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ASK EARTHA: Local Plastic Bag Bans Are in Effect

 In Ask Eartha

Dear Eartha, I keep hearing about this plastic bag ban. How will this impact the businesses I frequent and myself personally?

If you’ve shopped at the City Market in Dillon over the past few weeks, you might have noticed something missing at the checkout: plastic bags! If you haven’t heard about it yet, here’s the scoop: the town of Dillon established a plastic bag and Styrofoam ban, effective Sunday, August 1. Officials in Dillon and across the county recognized the worldwide plastic problem and are taking local action.

It gets better. Gov. Polis recently signed a bill that repeals a statute restricting towns, cities, and counties from banning or regulating plastic products. Previously, it was technically illegal for towns and cities to ban materials like plastic shopping bags and Styrofoam take-out containers. You may have noticed fees for plastic bags in Breckenridge and Frisco. This was the initial workaround attempting to reduce plastic bags and encourage consumers to bring reusable bags.

The state bill, called the Plastic Pollution Reduction Act, also prohibits most retailers and restaurants from providing single-use plastic bags and polystyrene containers beginning January 1, 2024. There was a slight concern that the state could take legal action on the municipalities implementing these bans prior to 2024, but the municipalities feel they will be granted grace from the state as they are taking a fast-track approach.

Here’s what you need to know about the current and upcoming bag ban ordinances.

Dillon

  • Effective: August 1, 2021
  • Grocery stores: Ban on disposable, single-use plastic bags provided at check-out specifically for the purpose of transporting goods. Affected stores may charge customers for paper bags, with prior approval from the town. These details only apply to stores with permanent foundations and over 10,000 square feet of space.
  • Retail stores: Not affected
  • Restaurants: Ban on polystyrene (Styrofoam) take-out containers.

Frisco

  • Effective: September 1, 2021
  • Grocery and retail stores: Ban on disposable, single-use plastic bags and paper bags with less than 40% post-consumer recycled material. Paper bags – with at least 40% post-consumer recycled material – will be available for $0.25 each. Excluded from these guidelines are businesses where retail sales are secondary to the primary activity such as salons and spas. Also excluded are temporary vendors, for example, merchant booths at a festival.
  • Restaurants: Ban on disposable, single-use plastic bags and paper bags with less than 40% post-consumer recycled materials. No fee on paper bags.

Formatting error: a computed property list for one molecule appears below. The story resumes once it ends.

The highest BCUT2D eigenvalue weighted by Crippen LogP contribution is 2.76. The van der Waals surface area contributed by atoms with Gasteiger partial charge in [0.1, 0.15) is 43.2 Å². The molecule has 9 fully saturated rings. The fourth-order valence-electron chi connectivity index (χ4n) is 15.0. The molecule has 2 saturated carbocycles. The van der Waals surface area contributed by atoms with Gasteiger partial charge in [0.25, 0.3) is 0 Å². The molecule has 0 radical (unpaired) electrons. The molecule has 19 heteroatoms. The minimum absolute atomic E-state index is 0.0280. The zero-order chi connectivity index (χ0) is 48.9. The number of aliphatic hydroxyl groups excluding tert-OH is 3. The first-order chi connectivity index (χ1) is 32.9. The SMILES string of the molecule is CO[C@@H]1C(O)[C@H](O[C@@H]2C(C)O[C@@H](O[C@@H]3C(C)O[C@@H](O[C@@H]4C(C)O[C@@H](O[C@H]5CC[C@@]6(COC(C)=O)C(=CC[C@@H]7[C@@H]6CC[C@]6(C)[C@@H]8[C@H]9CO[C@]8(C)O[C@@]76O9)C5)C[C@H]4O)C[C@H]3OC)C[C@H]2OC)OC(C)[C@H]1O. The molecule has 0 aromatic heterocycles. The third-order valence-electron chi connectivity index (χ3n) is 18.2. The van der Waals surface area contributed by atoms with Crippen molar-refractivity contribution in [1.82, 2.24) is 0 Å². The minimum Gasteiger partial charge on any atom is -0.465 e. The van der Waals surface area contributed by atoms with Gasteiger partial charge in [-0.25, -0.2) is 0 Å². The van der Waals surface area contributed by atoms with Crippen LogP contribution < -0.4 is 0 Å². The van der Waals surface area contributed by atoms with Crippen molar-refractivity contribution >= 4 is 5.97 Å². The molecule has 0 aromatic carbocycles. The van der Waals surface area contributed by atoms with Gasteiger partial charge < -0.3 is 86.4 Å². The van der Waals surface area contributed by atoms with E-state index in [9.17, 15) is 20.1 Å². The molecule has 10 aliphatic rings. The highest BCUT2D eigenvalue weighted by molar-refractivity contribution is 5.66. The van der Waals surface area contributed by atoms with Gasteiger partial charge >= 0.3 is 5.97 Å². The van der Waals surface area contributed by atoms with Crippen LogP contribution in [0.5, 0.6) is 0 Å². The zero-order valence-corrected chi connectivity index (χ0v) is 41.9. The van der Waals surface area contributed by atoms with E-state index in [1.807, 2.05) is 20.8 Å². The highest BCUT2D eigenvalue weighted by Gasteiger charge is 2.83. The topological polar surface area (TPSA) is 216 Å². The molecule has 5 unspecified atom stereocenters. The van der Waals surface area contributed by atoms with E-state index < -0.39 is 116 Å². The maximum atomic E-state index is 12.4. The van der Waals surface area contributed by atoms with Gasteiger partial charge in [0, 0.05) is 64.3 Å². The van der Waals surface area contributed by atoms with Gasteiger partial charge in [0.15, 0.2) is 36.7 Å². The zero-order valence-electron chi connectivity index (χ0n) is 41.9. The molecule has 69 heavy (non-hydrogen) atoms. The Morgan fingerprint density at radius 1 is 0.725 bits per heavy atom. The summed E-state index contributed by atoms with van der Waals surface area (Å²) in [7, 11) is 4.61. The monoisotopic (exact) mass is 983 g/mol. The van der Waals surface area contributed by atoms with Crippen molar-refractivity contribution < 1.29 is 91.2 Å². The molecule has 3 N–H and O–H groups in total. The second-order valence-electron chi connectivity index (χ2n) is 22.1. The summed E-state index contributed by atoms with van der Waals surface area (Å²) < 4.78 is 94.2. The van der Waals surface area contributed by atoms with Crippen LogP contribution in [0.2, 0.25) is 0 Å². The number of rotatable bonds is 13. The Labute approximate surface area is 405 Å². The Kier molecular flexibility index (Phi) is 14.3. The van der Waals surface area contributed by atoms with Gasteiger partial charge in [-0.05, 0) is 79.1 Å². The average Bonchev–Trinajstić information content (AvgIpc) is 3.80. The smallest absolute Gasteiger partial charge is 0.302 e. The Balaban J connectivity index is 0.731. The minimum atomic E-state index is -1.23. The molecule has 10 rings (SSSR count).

Breckenridge

  • Effective: September 1, 2021
  • Grocery and retail stores: Ban on disposable, single-use plastic bags and paper bags with less than 40% post-consumer recycled materials. Paper bags – with at least 40% post-consumer recycled material – will be available for $0.10 each. Excluded from these guidelines are businesses where retail sales are secondary to the primary activity like salons and spas. Also excluded are temporary vendors, for example, a craft or food vendor at the Sunday Market.
  • Restaurants: Ban on disposable, single-use plastic bags and paper bags with less than 40% post-consumer recycled materials. No fee on paper bags.

Let’s talk exceptions. Residents on food assistance programs will be exempt from the brown bag fee in all towns. Also exempt from the rule are plastic bags you wouldn’t normally see at the check-out. This includes produce, frozen food, flower, and bakery bags.

If you already bring reusable bags when you go shopping, these ordinances will have little to no impact on your household. If you don’t typically bring reusable bags or if you often forget them, now’s the time to build your reusable bag habit. Keep a few in your car and at your front door. When you prioritize reusable bags, you’re preventing waste and saving on bag fees every time you shop.

Did you know?

If you forget your reusables and end up with brown paper bags, recycle them at the drop-off centers in the cardboard container, or in your single stream recycling bin.

Eliminating plastic bags and/or polystyrene containers is a major step toward protecting our environment, and there are many more ways for both individuals and businesses to take action. Check out HighCountryConservation.org to learn more about Resource Wise, which helps businesses reduce energy use, improve recycling, and so much more. This program is free for most businesses in the county. As for you and me, let’s remember our reusables and keep building those good habits.

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